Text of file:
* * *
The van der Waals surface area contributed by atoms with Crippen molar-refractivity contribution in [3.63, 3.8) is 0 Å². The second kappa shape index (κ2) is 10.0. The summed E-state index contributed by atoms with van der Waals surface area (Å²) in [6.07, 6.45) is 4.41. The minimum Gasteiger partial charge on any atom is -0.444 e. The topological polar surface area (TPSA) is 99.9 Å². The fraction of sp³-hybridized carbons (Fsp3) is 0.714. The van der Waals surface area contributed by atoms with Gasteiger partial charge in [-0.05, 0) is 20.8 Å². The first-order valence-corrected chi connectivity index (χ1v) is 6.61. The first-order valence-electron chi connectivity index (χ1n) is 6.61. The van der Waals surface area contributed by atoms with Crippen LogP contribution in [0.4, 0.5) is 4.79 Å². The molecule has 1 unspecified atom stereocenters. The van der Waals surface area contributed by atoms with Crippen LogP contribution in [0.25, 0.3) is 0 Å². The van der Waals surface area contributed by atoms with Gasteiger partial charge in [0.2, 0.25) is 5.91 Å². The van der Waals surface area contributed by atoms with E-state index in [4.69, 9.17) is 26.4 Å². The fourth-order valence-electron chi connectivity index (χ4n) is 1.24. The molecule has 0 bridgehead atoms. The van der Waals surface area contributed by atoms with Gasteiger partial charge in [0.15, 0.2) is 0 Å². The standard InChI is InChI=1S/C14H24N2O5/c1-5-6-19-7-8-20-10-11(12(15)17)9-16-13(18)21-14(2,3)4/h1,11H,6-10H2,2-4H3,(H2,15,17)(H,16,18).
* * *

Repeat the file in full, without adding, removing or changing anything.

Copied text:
The van der Waals surface area contributed by atoms with Crippen molar-refractivity contribution in [3.63, 3.8) is 0 Å². The second kappa shape index (κ2) is 10.0. The summed E-state index contributed by atoms with van der Waals surface area (Å²) in [6.07, 6.45) is 4.41. The minimum Gasteiger partial charge on any atom is -0.444 e. The topological polar surface area (TPSA) is 99.9 Å². The fraction of sp³-hybridized carbons (Fsp3) is 0.714. The van der Waals surface area contributed by atoms with Gasteiger partial charge in [-0.05, 0) is 20.8 Å². The first-order valence-corrected chi connectivity index (χ1v) is 6.61. The first-order valence-electron chi connectivity index (χ1n) is 6.61. The van der Waals surface area contributed by atoms with Crippen LogP contribution in [0.4, 0.5) is 4.79 Å². The molecule has 1 unspecified atom stereocenters. The van der Waals surface area contributed by atoms with Crippen LogP contribution in [0.25, 0.3) is 0 Å². The van der Waals surface area contributed by atoms with Gasteiger partial charge in [0.2, 0.25) is 5.91 Å². The van der Waals surface area contributed by atoms with E-state index in [4.69, 9.17) is 26.4 Å². The fourth-order valence-electron chi connectivity index (χ4n) is 1.24. The molecule has 0 bridgehead atoms. The van der Waals surface area contributed by atoms with Gasteiger partial charge in [0.15, 0.2) is 0 Å². The standard InChI is InChI=1S/C14H24N2O5/c1-5-6-19-7-8-20-10-11(12(15)17)9-16-13(18)21-14(2,3)4/h1,11H,6-10H2,2-4H3,(H2,15,17)(H,16,18).